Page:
6. It's important to let the school administration know what's going on. They might have other incidents on the bully by others, and this would help them deal with this person/people seriously and at the appropriate level. Many states have serious anti bullying policies and it's really really really important to file a formal complaint and ask for follow up resolution. Your kiddo might have to be a part of the mediation or fix, whatever their procedure is, but it's good to let them know what's going on! All children have a right to a bully free education/life!

  7. Indescribable - We've already fired off a couple emails to the school. Having many children, in this case has an advantage, I know this school, it's teachers and administration well. Then follow through. We're still at step 1. Gonna keep proceeding.
    Thank you for the encouragement and suggestions. I feel empowered. My child feel supported. Good stuff indeed.

  8. Oh Nancy...stay on top of the administration and take it one step further, talk specifically to each teacher. Sometimes administration likes to "handle" these things by dealing with the bully, in question, directly but letting each teacher involved in your child's life know what's going on with go a long way further than letting the admin pass it along. They very well may pass the information along, but when it comes from mom and dad...that means business :) Sending my love and prayers for your sweet boy!

  9. Beth - Done. I mean it's only been 5 hours later and I've already touched base with principal, teacher and school counselor. Now I need to stay on top of follow up.
    But thank you so much. It's hard to know when to step in, and I'm feeling it was the right time.
    Can you tell I'm checking the comments ever 10 minutes for suggestions? It takes a village, and I'm currently using all the villager's advice!

  10. At my school when we had a really bad friendship triangle the CYW (guidance counsellor) organized a social skills group that ran one recess a week. As the teacher it was my job to sell it to the parents of the children involved so with out and out bullying you may want to request that admin make the calls instead of the teacher. I gift wrapped my calls with the "your child and his/her friends are working on developing appropriate problem solvings skills. They have been coming in from recess saying X or Y and seem really upset. The school is running a social skilla group for this grade and I think that it would be a great opportunity for him/her to develop self-confidence, the ability to stand up for themselbes while appropriately expressing emotions." All parents agreed. In the group there was no blame placed. Rules of conduct were jointly established and sent home so that the kids bought into it. The CYW also arranged times for the students involved to be paired up as leaders, helping when the SKs went out with the Grade 1s for recess the first time. Having them play board games together to work on fairness and problem solving skills as well as just friendly discussions about issues. In my case it helped.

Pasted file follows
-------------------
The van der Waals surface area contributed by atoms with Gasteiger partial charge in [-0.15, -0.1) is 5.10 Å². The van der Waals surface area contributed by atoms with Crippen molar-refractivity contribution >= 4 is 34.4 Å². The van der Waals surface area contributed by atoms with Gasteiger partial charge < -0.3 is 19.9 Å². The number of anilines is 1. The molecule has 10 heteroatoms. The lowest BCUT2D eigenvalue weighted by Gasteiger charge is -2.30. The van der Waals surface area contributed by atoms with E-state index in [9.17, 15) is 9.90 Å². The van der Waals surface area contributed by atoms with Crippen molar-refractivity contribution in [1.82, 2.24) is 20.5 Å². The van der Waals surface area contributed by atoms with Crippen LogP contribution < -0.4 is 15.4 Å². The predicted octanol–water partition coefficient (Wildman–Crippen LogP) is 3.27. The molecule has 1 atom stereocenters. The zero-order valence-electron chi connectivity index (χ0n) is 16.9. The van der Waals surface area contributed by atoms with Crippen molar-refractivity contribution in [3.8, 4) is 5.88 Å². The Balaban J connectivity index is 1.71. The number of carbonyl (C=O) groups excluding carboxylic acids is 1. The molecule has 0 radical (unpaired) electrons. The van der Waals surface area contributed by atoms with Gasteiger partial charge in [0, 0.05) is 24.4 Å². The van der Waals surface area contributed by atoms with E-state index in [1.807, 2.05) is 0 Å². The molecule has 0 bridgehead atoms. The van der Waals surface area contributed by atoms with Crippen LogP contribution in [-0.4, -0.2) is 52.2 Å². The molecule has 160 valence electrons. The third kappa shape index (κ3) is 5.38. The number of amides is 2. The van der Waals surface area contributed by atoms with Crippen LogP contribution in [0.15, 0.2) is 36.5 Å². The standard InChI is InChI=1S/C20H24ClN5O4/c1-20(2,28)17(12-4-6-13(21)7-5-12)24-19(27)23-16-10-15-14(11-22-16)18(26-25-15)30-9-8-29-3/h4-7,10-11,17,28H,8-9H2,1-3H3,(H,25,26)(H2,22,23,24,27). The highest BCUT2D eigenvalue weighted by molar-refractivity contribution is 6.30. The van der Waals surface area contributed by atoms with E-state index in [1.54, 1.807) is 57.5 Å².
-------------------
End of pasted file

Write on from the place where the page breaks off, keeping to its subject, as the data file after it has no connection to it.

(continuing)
11. Homeschooling is always an option...and I don't mean that facetiously. Homeschooling lets you give your child a quality education while focusing on family values while controlling the environment more while your child is learning and growing. It is not sticking your head in the sand ( most homeschoolers I know are more socially adaptable and aware than those I know who are not homeschooled) Anyway...just thought that I'd throw that it for consideration. God bless!

  12. Bullying is insidious. It's very difficult to get under control. I hope the school is responsive. I've been through it with two schools.

    First school ignored me until I told the teacher my six year old came home from a party with hand print shaped bruises on her chest-- after that the teacher agreed to stop pairing my child up with the bully. I tried speaking with the parents but that only got my child labeled and picked on more.

    Second school simply ignored it. Bully's parents had a lot of money, so the school ignored it. Talking to the parents that time didn't blow up in my child's face, but it also didn't change the situation at all. Parents wrote it off as perfectly normal kid behavior.